St Joseph’s Catholic Church Historic Site

St Joseph’s Catholic Church Historic Site
St Joseph’s Catholic Church stood on this site for 110 years until it was sadly destroyed by the 2016 Bushfires.

Formerly St John the Baptist, it was designed by Mr Finlay and built by Mr Campbell. The wooden building was blessed and opened by Fr Donagher on St John the Baptist’s Feast Day, Sunday, 24 June 1906.

Father John Fahey was the first resident priest in the district. He was based in Yarloop where he ministered for five years from 1909.

The last Mass to be held in the Church was on Christmas Eve 2015.

The State Heritage listed church and caretaker’s cottage were destroyed during the 2016 Bushfires. The altar stone, chalices, the ciborium, communion trays, and the tabernacle were all that were retrieved from the ashes and rubble.


Meet Father Major John Fajey (1883 – 1959)

Credit: ANZAC War Heroes

Yarloop’s first resident priest was an Australian War Hero.

Born in Ireland, on a dairy farm, to devout Catholics, John embraced his passion for Latin and Greek to embark on a Religious pathway, to which he had a calling.  He enrolled at the Brignole-Sale Seminary in Genoa, Italy to commit to studies for the priesthood and was ordained a Priest in 1907, at the age of 24 years. From there , he headed to Australia to pursue missionary work.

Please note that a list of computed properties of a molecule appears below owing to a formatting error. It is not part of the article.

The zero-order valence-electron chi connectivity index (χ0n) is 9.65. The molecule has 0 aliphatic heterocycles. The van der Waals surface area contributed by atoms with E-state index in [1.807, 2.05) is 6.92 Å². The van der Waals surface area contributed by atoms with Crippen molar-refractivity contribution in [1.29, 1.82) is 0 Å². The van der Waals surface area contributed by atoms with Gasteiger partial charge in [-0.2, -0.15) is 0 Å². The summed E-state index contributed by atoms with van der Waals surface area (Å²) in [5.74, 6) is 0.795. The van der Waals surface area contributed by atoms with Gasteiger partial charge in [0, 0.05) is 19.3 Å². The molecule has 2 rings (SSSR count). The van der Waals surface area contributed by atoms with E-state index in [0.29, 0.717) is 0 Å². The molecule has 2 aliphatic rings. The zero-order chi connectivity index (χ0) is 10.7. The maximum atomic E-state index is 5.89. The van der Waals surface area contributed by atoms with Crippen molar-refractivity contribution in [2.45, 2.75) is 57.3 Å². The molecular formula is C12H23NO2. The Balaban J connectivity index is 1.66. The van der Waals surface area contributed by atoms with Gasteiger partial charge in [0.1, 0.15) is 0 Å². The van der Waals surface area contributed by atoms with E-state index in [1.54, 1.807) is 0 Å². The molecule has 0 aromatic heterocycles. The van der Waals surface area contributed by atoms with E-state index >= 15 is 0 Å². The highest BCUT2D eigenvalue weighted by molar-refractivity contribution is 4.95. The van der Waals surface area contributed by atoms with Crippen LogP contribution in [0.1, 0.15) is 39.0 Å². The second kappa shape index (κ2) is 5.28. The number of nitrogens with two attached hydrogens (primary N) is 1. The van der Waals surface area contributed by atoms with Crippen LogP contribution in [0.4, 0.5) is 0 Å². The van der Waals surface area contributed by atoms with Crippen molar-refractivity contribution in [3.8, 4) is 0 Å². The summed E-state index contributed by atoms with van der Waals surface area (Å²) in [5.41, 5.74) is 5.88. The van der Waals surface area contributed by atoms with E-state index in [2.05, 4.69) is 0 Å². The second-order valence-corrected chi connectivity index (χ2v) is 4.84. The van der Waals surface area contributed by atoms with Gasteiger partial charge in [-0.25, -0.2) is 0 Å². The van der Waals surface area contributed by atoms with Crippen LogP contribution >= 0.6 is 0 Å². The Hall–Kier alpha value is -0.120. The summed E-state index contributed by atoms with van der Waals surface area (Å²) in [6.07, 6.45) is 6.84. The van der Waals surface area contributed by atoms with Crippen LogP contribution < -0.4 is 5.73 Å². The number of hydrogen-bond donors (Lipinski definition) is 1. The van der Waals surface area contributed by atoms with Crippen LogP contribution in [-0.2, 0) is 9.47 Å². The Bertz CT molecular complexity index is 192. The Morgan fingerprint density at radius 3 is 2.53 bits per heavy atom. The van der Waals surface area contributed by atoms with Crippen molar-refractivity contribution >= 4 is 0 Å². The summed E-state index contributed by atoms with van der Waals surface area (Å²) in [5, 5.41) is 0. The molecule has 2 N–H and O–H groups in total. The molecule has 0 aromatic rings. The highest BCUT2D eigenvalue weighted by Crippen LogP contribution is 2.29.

In 1909, he was appointed to the Parish of Yarloop (including the towns of Harvey, Jarrahdale, Pinjarra, Waroona & Yarloop ) where he worked for the next five years.  Father Fajey was renowned in the region as a highly competent all-round sportsman, and a very fine shot on the rifle range, where he practiced regularly.

He served during World War 1 and was the only serving chaplain at Gallipoli to receive a combat medal, the Distinguished Service Order. Despite orders and protocol to the contrary, Father Fahey was one of the first to land at Gallipoli, wanting to be with his boys of the 11th Battalion.

By the end of the war, he was also the longest-serving Chaplain.


St Joseph’s Catholic Church Historic Site 1906

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